The Aerospace Corp., El Segundo, Calif., has considerable
resources available for the media related to the upcoming deorbiting
of the Mir space station: a debris study center, an in-depth Web site,
a video depiction of the event, space debris artifacts and subject

The company has extensive experience studying how objects behave
on orbit and re-entering the atmosphere, having been directly involved
in Defense Department space programs since 1960.

For the Mir re-entry, engineers at Aerospace will be “fusing” data
received from a variety of sources and creating a characterization of
the station’s breakup for NASA. The characterization will be used to
enhance the space community’s understanding of how objects from space
break up upon re-entry.

Web Site and Video

The Aerospace Corp. has launched a new Web site that provides
comprehensive information on the re-entry of the Mir space station.

The address is A 3-D
animation also is available.

Debris Study Center

The company established the Center for Orbital and Reentry Debris
Studies in 1997 to focus the corporation’s research and technology
applications on the areas of space debris, collision avoidance and
re-entry breakup, and to provide a single point of contact for
organizations seeking to take advantage of the more than 40 years of
Aerospace experience in these technical areas and others.


The center director is William H. Ailor. He spent 15 years in the
flight mechanics and performance analysis areas, conducting analyses
on spacecraft re-entry and re-entry breakup. He received a NASA Group
Achievement Award in 1992 for contributions to understanding the
re-entry breakup characteristics of the Space Shuttle external tank.

He served as chair of the ad hoc Reentry Subpanel of the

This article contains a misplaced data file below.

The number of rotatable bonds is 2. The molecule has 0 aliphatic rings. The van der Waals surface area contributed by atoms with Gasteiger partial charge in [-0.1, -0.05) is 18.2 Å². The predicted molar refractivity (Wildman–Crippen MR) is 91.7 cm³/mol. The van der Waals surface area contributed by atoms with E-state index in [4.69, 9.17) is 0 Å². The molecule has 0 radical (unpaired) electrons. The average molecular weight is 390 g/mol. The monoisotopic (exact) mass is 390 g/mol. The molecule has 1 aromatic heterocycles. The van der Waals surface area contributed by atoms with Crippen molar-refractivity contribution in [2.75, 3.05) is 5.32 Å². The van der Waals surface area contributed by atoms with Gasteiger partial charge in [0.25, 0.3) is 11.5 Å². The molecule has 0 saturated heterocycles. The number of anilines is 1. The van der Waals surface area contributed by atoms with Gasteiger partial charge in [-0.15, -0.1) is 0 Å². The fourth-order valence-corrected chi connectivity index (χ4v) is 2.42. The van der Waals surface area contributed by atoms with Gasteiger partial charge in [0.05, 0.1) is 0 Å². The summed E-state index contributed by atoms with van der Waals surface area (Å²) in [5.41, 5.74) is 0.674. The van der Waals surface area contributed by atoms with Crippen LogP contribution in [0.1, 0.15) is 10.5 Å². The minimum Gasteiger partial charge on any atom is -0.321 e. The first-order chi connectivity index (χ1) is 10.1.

Interagency Nuclear Safety Review Panel, which provided independent
assessments to the White House on the safety of space missions
containing radioactive materials. Missions examined under his
chairmanship include Galileo, Ulysses, Mars Pathfinder and Cassini.

Other experts from The Aerospace Corp. are Russell P. Patera and
Wayne P. Hallman. Patera is performing analytical work in the areas of
orbit collision probability as well as space vehicle re-entry and
breakup. Hallman is involved in re-entry trajectory simulation and
re-entry breakup analysis.

Photo Op

A 600-pound rocket fuel tank that survived re-entry into Earth’s
atmosphere and landed in a Texas farm field in 1997 is on display. A
70-pound titanium pressure sphere from the rocket also is available.

Contacting Experts

News media representatives who wish to discuss re-entry issues
associated with spacecraft such as Mir can contact Dave Jonta,
310/336-5041,, or Maggie Parsons, 310/336-6804,, to arrange for an interview.

The Aerospace Corp., with headquarters in El Segundo, is an
independent, nonprofit company that provides objective technical
analyses and assessments for national security space programs and
selected civil and commercial space programs in the national interest.